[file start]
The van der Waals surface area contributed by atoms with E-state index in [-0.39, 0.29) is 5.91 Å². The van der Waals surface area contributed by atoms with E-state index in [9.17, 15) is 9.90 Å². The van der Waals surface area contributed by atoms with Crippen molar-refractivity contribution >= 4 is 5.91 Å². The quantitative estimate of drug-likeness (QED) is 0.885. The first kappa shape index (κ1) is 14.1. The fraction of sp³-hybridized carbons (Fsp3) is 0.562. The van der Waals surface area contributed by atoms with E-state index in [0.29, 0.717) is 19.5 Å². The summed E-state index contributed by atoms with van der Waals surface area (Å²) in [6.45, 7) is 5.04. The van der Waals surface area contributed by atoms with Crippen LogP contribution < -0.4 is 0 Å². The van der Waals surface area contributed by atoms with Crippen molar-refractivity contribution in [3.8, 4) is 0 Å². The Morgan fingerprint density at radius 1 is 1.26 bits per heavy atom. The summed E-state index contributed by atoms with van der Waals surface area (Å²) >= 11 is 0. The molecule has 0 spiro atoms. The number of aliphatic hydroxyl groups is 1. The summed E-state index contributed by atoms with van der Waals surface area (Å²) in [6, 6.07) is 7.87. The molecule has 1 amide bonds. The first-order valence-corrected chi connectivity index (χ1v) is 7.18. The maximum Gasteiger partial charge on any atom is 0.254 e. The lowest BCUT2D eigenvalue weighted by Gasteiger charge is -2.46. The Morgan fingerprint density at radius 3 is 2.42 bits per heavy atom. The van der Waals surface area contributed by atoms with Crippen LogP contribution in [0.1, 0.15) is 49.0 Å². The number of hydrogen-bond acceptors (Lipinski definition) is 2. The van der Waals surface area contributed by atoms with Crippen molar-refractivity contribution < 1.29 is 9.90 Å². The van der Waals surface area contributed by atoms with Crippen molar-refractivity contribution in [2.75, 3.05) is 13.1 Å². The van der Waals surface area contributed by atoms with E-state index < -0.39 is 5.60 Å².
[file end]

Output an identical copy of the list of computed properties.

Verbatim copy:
The van der Waals surface area contributed by atoms with E-state index in [-0.39, 0.29) is 5.91 Å². The van der Waals surface area contributed by atoms with E-state index in [9.17, 15) is 9.90 Å². The van der Waals surface area contributed by atoms with Crippen molar-refractivity contribution >= 4 is 5.91 Å². The quantitative estimate of drug-likeness (QED) is 0.885. The first kappa shape index (κ1) is 14.1. The fraction of sp³-hybridized carbons (Fsp3) is 0.562. The van der Waals surface area contributed by atoms with E-state index in [0.29, 0.717) is 19.5 Å². The summed E-state index contributed by atoms with van der Waals surface area (Å²) in [6.45, 7) is 5.04. The van der Waals surface area contributed by atoms with Crippen LogP contribution < -0.4 is 0 Å². The van der Waals surface area contributed by atoms with Crippen molar-refractivity contribution in [3.8, 4) is 0 Å². The Morgan fingerprint density at radius 1 is 1.26 bits per heavy atom. The summed E-state index contributed by atoms with van der Waals surface area (Å²) >= 11 is 0. The molecule has 0 spiro atoms. The number of aliphatic hydroxyl groups is 1. The summed E-state index contributed by atoms with van der Waals surface area (Å²) in [6, 6.07) is 7.87. The molecule has 1 amide bonds. The first-order valence-corrected chi connectivity index (χ1v) is 7.18. The maximum Gasteiger partial charge on any atom is 0.254 e. The lowest BCUT2D eigenvalue weighted by Gasteiger charge is -2.46. The Morgan fingerprint density at radius 3 is 2.42 bits per heavy atom. The van der Waals surface area contributed by atoms with Crippen LogP contribution in [0.1, 0.15) is 49.0 Å². The number of hydrogen-bond acceptors (Lipinski definition) is 2. The van der Waals surface area contributed by atoms with Crippen molar-refractivity contribution < 1.29 is 9.90 Å². The van der Waals surface area contributed by atoms with Crippen molar-refractivity contribution in [2.75, 3.05) is 13.1 Å². The van der Waals surface area contributed by atoms with E-state index < -0.39 is 5.60 Å².